My vision was now so bad I couldn’t even read the nice, big letters I’d written the urgent care center address with. I could kind of make it out, but I don't like venturing on things like that without certainty, so I saw someone walking in my direction on the sidewalk and asked if he could help me.

He walked right past me as if I hadn't said anything.

I asked a few more people with the same result--I was not there to them. In desperation, I even said "I'm not asking for money; I'm just asking for help." No effect. I was invisible and inaudible.

I passed by several closed restaurants and even a boarded-up hotel before I finally found a beauty salon where I explained my dilemma and the nice lady behind the counter pointed me in the right direction and assured me it wasn’t far.

It wasn’t far. The street number (which the nice lady confirmed with me) was out on a big sign that you could see from the street. I lurched my way towards it, my destination in sight.

The sidewalk was closed. While I suppose I could have ignored the signs and picked my way around it, as I saw other people doing, I didn’t trust my own balance around such things. Next to the sidewalk was a large tree that was enclosed in brick walls that served as a kind of planter for it.

So I hoisted my way up the wall, crawled past the tree on my hands and knees, and lowered myself back down on the other side. I made my way to the entrance and into the urgent care center. I explained my problem and the woman at the counter said “Sure, just fill out this form.” I explained that I could not, and they settled for having someone ask me all the questions on the forms and pointed to where to sign in the few places it was necessary. I signed from muscle memory.

They got me in an examination room. The doctor asked me to squeeze her fingers and to walk up and down the room. Then she told me that she was calling an ambulance.

One CT scan, one MRI scan (which was rather like being trapped in an avant-garde multi-media installation, to the point that I laughed out loud until the technician barked at me to hold still) and a few more tests and the answer was that it was NOT a stroke, but probably something to do with my recently updated medication regimen. We adjusted medicines accordingly and that took care of that problem.

This past Sunday gave us the new problem. I went to The Big Green Grocery Store to try and get some breakfast supplies and at least some hours for this week that they’d scheduled me for absolutely nothing. And on the way out, I made a left turn out of the complex onto the main road and I got T-boned by an SUV veering into the middle lane. No idea what happened to the other guy because I was too busy having my car pried open to extract me for delivery to an ambulance. I was X-rayed in various places to be sure nothing was broken (nothing was that they could see) and sent on my way with a brief prescription for pain meds and muscle relaxants and some good wishes. Mom and Dad took me in and have been looking after me ever since. Most of my body is relatively pain-free—it’s just this one area around the left buttock that constantly screams with agony. I’ve just started using a cane but still need parental assistance to get places. (My parents are in their eighties and I'll be forty-nine on Friday. This is supposed to be the other way around, isn't it?) My hope is that things will die down enough that I’ll be able to function with the cane alone. It’s only been a couple of days, so we’ll see how things progress.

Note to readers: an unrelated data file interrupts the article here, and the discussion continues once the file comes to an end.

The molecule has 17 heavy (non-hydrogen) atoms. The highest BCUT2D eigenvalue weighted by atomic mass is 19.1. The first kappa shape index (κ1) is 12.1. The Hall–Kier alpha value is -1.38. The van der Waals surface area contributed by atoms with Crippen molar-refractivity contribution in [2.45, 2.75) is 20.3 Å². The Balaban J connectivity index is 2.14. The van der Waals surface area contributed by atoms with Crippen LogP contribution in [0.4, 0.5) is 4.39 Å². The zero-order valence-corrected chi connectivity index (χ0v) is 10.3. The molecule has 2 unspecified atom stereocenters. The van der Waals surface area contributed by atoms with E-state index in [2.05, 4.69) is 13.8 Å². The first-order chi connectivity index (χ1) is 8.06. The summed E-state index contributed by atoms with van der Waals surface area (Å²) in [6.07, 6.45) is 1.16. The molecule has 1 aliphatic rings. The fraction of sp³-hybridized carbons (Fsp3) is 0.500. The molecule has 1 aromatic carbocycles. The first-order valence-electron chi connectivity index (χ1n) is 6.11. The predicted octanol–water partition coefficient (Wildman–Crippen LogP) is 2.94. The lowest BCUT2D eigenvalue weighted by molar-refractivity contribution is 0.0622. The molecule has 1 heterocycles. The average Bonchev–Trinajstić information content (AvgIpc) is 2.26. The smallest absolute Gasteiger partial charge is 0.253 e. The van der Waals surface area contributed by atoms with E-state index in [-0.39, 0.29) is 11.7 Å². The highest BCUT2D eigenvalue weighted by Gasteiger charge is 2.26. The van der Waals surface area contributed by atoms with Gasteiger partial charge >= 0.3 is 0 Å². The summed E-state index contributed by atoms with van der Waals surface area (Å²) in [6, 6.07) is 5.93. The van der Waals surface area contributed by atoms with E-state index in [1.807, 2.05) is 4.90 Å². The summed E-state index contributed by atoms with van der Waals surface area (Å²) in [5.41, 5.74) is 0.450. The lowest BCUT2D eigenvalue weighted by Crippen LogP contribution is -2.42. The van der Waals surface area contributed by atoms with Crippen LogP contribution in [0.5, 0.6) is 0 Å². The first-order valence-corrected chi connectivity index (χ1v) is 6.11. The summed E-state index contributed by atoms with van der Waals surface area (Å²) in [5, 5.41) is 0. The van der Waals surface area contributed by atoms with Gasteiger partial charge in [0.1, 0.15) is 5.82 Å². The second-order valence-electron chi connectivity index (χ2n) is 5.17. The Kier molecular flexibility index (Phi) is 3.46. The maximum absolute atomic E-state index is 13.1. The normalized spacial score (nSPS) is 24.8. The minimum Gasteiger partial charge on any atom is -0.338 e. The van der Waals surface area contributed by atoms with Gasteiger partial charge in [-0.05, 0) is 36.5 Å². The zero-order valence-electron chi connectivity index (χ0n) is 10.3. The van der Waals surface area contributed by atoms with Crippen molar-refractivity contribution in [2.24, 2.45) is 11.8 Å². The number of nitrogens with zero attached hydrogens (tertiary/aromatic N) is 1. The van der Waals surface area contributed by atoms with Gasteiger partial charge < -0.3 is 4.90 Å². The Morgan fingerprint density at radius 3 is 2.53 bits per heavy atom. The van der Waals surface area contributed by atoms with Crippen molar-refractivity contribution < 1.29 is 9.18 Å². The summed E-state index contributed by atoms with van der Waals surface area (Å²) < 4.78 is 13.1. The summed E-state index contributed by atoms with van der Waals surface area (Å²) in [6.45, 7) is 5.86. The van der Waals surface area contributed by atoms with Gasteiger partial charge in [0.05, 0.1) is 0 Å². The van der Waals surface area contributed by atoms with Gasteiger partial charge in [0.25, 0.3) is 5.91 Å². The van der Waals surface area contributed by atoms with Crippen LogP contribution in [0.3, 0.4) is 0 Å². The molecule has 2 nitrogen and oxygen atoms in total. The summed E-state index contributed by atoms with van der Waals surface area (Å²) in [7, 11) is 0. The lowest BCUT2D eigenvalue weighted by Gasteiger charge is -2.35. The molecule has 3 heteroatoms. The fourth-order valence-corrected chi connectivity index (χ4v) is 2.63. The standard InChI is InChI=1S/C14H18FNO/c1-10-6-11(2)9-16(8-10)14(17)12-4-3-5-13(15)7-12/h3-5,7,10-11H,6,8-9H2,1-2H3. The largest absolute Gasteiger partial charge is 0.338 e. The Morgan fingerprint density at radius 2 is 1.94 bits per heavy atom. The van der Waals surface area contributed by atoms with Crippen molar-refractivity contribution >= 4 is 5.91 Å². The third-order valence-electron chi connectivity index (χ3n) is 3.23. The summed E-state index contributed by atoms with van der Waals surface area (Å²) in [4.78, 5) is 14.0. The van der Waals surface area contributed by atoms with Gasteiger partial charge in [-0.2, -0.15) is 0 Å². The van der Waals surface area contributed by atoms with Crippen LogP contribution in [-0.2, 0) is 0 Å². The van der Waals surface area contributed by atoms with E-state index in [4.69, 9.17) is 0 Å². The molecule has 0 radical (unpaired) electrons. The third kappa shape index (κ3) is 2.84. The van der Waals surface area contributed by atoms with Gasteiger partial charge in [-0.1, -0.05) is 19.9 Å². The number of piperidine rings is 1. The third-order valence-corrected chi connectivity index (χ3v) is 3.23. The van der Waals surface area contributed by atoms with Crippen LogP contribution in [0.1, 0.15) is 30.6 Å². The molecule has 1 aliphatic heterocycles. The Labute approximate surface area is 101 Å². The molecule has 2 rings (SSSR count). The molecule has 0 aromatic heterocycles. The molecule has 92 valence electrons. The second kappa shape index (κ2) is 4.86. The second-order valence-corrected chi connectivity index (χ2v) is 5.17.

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Can't . . . stop . . . laughing . . .

The Gentleman Caller dropped this link in my inbox and I'm been snerking about it all day.

You don't have to know who Ian Curtis was to find it entertaining.

Today I took pleasure in finalizing the time for a phone interview tomorrow.

Today I learned that a job site I only vaguely remember signing up for has some pretty dumb ideas about my skills and interests. (I spent part of this morning correcting it. We'll see if it takes.

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Happy New Year! And stuff.

I rang in the New Year at the Red Light Cafe for the Gilded Age Gala, the last hurrah of Speakeasy Electroswing Atlanta for an indefinite period. It was a grand time--lots of glamorous dresses and sharp suits. I'd planned for a glamorous dress, but the weather looked threatening so I resorted to a sharp suit.

Did my second stand-up routine at Cineprov. I heard people laughing, even more than the first time, so I think I did okay. The bit about getting Rickrolled at a mental hospital (a true story, in fact) went over particularly well. The Gentleman Caller was kind enough to hold my phone and record my performance for me and it came out decent. I just have to figure out what I want to do with it. I'd like to see if I can run it through iMovie and bleep out the obscenities so more people I know can watch it without cringing. Or I can just leave it uncut and put it up on YouTube for the world to see.